December 29, 2014

Moshi, Tanzania

I woke up at 09:00 today and read for a while before the Ecuadorian dentist and I were served breakfast (chapati, slices of bread, jam, mango pieces, and coffee). We then waited for the pastor to come and take us in to town, meeting some of the orphan children while we waited; it does make me feel bad to be spending so much money traveling while these kids and others have almost nothing; unfortunately [for my soul], I’m too stubborn and want to see my world tour completed as planned; so I’ll continue on – a damned fool is what most people would call me, but I wouldn’t write myself off as damned yet. We then met up with the pastor and left for Moshi after 10:00; on the drive down from the foothills, the dentist and I were disappointed to see nothing but clouds covering Mount Kilimanjaro; also, during the drive, the pastor commented that I looked like Jesus on account of the beard and long hair (I’ve been called Santa Clause in Malaysia and Thailand, Chuck Norris (yeah, I don’t see it either) by an imposter Masai man riding in a dala-dala in Zanzibar, and now Jesus by this pastor in Moshi . . . haha . . . how the world sees me . . . now if I can only imitate Jesus Christ in thoughts and actions). We then drove in to town and once again searched for the hotel I had booked with; now in daylight, it was much easier to see where we were on the map and in no time I directed the pastor where to drive; we drove right down the street where the hotel was but didn’t see anything that resembled the photos I had seen of it and there were no signs (the pastor told me that the reason why many businesses here in Tanzania don’t have signs is to hide from the strong arm of government); also, once again, everyone we asked had never heard of the place, so we gave up. The pastor then called a tour agency I was planning on using for my Kilimanjaro trek and safari and in about ten minutes they met us by the side of the road and they drove ahead while we followed them through a bunch of dirt roads and back alleys to their office, far away from the town’s center, and nestled in a slummy neighborhood; the pastor didn’t feel too comfortable being here (and he’s the one from around here!) and it didn’t look legitimate to me (perhaps they are faking it all?), but I figured I would check their operation out and at least humor them on the possibility of me choosing their company; inside the tour agency’s building it looked a little more legitimate (a couple of printed out certificates were hung up, some computers and a printer on desks, and a few portfolios stuffed with papers), but still more like a hit and run operation (hit travelers for cash and then run, abandoning the building that has no markings or signs); all I know is there were excellent reviews online, but, of course, if something looks too good to be true . . . Anyway, after having one of the staff pull off information from their website (no brochures nor pamphlets in their office . . . maybe they’re pretending to be the tour company I had hoped to contact?) and tell me the earliest tour I could join would be on the second of January, I decided to leave and told them we might be in contact (or not); I then got back in to the pastor’s van. The pastor then drove me to a tour company he knows and trusts that is located in the center of town and has plenty of signs (it is a permanent operational base) and success pictures posted on their walls, as well as pamphlets, maps, and brochures – this company, through their setup inside, the information they provided, and the staff’s general demeanor completely sold me and it wasn’t long before I felt comfortable doing business with them; the tour agency we had just come from was the complete opposite and I couldn’t trust them at all based on their operation. This tour company in town was able to set me up with a Mount Kilimanjaro climb starting tomorrow and a safari beginning once I finished the climb; also, the prices were pretty cheap from what I’ve seen through all my research online (. . . if something looks too good to be true . . . well, I’ll find out, won’t I? – I will type that I trust the pastor to be a good man and wanting to set me up with a reputable tour company; however, I should note, later on today I checked their name online, but only found one review (a five-star one) . . . a bit strange for a company that has been around for some time and that receives a decent amount of business . . . hmmm). After arranging the tours, the pastor drove me to a nearby ATM to grab more cash; then we went back to the tour company and I paid what I could now (the rest will have to come later – I can only pull out so much each day). The pastor then, finally, took me to the hotel the tour company is putting me up in (a nice place with clean rooms, a restaurant, and a pool); I thanked him, gave him some cash for all he had done to help me, and said goodbye to him and the Ecuadorian dentist, wishing her a good year of volunteer work (that poor girl, having to put up with going to sleep late last night and wasting four hours of her life just now (her one day off before going to work for 364 days) as the pastor drove around, all on account of me). I then checked in to the hotel, had a couple of beers (Kilimanjaro Lagers of course!), showered, and then typed out some journal entries. After 19:00, I had dinner (a vegetable pizza, chicken strips, and more beer). I then bought some bottled water to fill my camelback and to take with me on the hike. I also packed my bags, readying myself for the hike tomorrow before going to sleep.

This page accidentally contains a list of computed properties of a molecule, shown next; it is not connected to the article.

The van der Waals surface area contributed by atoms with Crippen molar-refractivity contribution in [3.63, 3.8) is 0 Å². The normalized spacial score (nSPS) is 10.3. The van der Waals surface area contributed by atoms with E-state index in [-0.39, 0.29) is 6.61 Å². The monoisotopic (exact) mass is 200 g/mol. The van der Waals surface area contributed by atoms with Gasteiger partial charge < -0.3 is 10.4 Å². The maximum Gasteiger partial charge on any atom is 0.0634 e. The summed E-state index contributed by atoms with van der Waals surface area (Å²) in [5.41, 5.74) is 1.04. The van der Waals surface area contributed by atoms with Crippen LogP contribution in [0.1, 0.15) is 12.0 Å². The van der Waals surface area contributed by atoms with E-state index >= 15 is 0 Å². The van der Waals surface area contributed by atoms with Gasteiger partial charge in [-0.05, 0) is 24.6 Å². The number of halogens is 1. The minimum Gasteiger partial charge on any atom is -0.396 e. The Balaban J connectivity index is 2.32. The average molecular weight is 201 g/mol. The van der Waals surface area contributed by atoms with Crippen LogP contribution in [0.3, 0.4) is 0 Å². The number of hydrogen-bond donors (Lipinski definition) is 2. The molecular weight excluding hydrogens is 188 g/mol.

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An open journal or an exercise in narcissism.